SINGAPORE – Two former directors who pocketed a total of more than $1.2 million in their firm’s Ponzi scheme were each sentenced to three years and 10 months’ jail on Monday.

At the time of the offences between December 2009 and October 2010, Singaporean Iseli Rudolf James Maitland, now 63, and Malaysian How Soo Feng, now 48, were directors of The Gold Label (TGL), which sold gold to more than 2,000 customers.

The company had promised its customers a return on their investments and high payouts.

TGL, which has since wound up, took in more than $120 million under a so-called “buyback” scheme.

The scheme, however, was not backed by any real investments. Instead, the company depended on the money from new gold sales to satisfy the payment obligations to its older customers, the court heard.

Following a trial, the pair were each convicted on Sept 1 of carrying on a fraudulent business, an offence under the Companies Act.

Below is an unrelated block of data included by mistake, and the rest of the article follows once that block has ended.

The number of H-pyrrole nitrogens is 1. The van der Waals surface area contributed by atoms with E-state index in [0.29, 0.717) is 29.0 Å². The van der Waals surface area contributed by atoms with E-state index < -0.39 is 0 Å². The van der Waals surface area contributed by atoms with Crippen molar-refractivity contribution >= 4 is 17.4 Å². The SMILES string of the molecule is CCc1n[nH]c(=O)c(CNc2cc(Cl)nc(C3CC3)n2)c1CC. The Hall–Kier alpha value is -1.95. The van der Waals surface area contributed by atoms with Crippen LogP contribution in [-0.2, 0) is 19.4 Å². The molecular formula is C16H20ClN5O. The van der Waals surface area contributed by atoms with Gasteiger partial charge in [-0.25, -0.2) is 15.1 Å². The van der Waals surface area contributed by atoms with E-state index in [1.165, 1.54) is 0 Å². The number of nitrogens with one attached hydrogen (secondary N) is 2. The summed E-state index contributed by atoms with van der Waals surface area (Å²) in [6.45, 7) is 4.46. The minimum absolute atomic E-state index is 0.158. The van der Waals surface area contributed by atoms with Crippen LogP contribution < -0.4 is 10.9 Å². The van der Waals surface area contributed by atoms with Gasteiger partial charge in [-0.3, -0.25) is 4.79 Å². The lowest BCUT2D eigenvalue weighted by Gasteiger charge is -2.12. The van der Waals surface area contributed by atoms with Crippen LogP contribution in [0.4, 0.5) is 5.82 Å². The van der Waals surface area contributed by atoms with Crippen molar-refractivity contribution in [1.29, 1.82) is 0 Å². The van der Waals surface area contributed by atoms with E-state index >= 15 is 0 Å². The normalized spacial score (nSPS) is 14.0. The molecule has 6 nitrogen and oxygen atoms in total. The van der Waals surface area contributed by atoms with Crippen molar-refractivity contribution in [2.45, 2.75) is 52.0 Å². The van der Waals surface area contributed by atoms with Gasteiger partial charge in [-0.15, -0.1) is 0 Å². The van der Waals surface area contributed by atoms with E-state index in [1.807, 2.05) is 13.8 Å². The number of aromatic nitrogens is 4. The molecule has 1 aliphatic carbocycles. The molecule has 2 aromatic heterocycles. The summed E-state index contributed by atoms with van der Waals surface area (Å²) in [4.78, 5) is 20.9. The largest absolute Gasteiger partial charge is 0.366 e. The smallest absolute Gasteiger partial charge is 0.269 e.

Maitland and How were directors and shareholders of TGL from July 7, 2009, to Nov 15, 2010. It was not stated how much money they pocketed individually.

In January this year, a third former director, Wong Kwan Sing, 50, was sentenced to two years and 10 months’ jail after pleading guilty to an offence under the Act.

The Straits Times reported in January that Wong, a Malaysian, who is also known as “Gary”, pocketed at least $598,000 from the scheme.

TGL sold gold bars to its customers at a premium of more than 20 per cent above prevailing gold market prices in contracts lasting three or six months, the police said in a statement on Monday.

In exchange, the customers were promised guaranteed returns as high as 24 per cent per annum.

The police said that at the end of the contract period, customers had the option to sell the gold bars back to TGL at the same price that they were bought.

“This effectively allowed the customers to recoup their initial investment amount in full, while still making guaranteed returns, creating a semblance of a risk-free investment with attractive returns,” said the police.